N.B. - Craftmeister (aka National Chemicals) sent me a sample kit to try out. After Denny broke away from his usual cheap ways and gave the Craftmeister products his thumbs up, I had to get my hands on a kit to test out as well. In the kit - 3 lb tubs of the Alkaline Brewery Wash, Oxygen Brewery Wash, a jar of Keg & Carboy Tablets and a jar of Growler Tablets. In this test, we'll look at one of the most common tasks facing homebrewers - the carboy yeast ring of crud - aka a wonderful amalgamation of protein and yeast detritus.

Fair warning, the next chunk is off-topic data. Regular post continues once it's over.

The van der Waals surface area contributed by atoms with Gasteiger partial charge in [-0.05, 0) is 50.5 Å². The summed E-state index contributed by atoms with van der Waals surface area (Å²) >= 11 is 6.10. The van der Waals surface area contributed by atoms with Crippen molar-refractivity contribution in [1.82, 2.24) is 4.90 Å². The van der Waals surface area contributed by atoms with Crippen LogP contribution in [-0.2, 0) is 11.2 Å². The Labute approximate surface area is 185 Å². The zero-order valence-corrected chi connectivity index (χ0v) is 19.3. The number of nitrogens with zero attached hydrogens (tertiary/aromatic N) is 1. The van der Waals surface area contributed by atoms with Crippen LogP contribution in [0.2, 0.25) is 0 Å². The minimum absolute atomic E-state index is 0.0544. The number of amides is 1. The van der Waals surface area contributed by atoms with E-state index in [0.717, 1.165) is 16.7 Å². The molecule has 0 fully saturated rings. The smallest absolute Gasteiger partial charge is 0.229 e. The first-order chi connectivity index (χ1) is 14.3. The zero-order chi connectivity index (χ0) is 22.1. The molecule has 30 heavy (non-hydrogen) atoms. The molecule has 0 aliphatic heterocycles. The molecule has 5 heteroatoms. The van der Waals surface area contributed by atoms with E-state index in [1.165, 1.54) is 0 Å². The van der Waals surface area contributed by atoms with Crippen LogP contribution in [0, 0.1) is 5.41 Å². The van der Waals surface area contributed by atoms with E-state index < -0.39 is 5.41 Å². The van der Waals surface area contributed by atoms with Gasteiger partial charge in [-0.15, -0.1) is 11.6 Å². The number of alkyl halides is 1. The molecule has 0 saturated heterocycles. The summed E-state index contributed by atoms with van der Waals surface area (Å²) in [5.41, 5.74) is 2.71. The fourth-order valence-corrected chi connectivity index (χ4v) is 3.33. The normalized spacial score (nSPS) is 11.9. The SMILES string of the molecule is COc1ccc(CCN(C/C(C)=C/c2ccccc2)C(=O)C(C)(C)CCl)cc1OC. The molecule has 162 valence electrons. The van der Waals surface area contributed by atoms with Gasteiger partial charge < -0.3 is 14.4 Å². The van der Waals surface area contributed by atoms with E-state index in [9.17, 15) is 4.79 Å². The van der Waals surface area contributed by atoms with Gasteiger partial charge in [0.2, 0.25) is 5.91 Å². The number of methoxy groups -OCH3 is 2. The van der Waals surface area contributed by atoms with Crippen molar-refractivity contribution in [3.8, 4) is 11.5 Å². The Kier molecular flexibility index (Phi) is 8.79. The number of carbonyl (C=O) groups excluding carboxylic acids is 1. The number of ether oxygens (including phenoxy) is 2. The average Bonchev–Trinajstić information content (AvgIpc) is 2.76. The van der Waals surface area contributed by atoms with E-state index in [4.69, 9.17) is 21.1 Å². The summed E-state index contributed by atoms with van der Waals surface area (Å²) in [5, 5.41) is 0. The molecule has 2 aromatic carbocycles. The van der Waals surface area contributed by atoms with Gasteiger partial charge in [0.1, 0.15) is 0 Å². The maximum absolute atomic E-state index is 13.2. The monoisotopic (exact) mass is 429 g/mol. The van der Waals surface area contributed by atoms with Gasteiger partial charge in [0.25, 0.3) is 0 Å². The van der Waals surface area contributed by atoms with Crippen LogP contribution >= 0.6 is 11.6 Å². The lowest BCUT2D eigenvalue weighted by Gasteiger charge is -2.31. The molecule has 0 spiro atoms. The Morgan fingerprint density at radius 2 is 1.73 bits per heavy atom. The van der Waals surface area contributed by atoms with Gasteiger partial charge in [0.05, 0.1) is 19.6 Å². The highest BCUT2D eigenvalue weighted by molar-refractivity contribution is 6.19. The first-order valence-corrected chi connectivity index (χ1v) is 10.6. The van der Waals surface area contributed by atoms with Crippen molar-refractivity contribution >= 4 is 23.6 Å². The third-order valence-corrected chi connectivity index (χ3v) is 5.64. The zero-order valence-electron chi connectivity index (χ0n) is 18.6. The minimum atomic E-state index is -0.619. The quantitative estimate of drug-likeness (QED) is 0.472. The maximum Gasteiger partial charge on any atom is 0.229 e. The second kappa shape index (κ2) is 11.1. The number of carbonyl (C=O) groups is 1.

A lot of American homebrewers talk and use Five Star Chemicals products, like PBW and Star-San/Sani-Clean. Some of you cheap-o's even love to use your Oxiclean or Oxiclean knockoffs (see Denny). Me, I've always splurged a little extra on the more expensive PBW and Saniclean (a better choice for sanitizing you're pumping everything). It helps that my homebrew shop allows you to refill PBW containers at a much better bulk price than buying new containers constantly. National, in the meanwhile, is probably best known to many homebrewers (or maybe just me) for their Beer Line Cleaner - BLC - and their BTF Iodophor sanitizer. So they've been around for quite a while, but this was my first exposure to their day to day cleaning products. The real trick about cleaners is to know that different cleaners are going to be more effective in different situations. The most common distinction between cleaners is whether they are acidic or alkaline. The cleaners in today's test are basic or alkaline in nature, in other words the pH of the mixed solution is between 7 and 15. Alkaline cleaners tend to be best suited for use against organic substances. They tend to work by allowing deposits to dissolve into water or by dissolving key bonds that make the deposits "sticky". Cleaners usually have a mix of a primary cleaning agent (e.g. sodium percarbonate in Oxiclean) with surfactants (aka chemicals that make "water wetter" usually by containing bonding groups friendly to both water and fats) and chelating agents, which deal with the mineral character of your water. All of the cleaners I'm testing today are alkaline so they're perfect for carboy crud. Hmm, maybe that's why they're so common. (Want to see the perfect application of acid cleaners in brewing? Try attacking beerstone! Acid makes very short work of it.) The trio of cleaners to be tested. The PBW jar is an old jar that I hold onto because our shop requires a PBW labelled jug to fill and they no longer offer the big size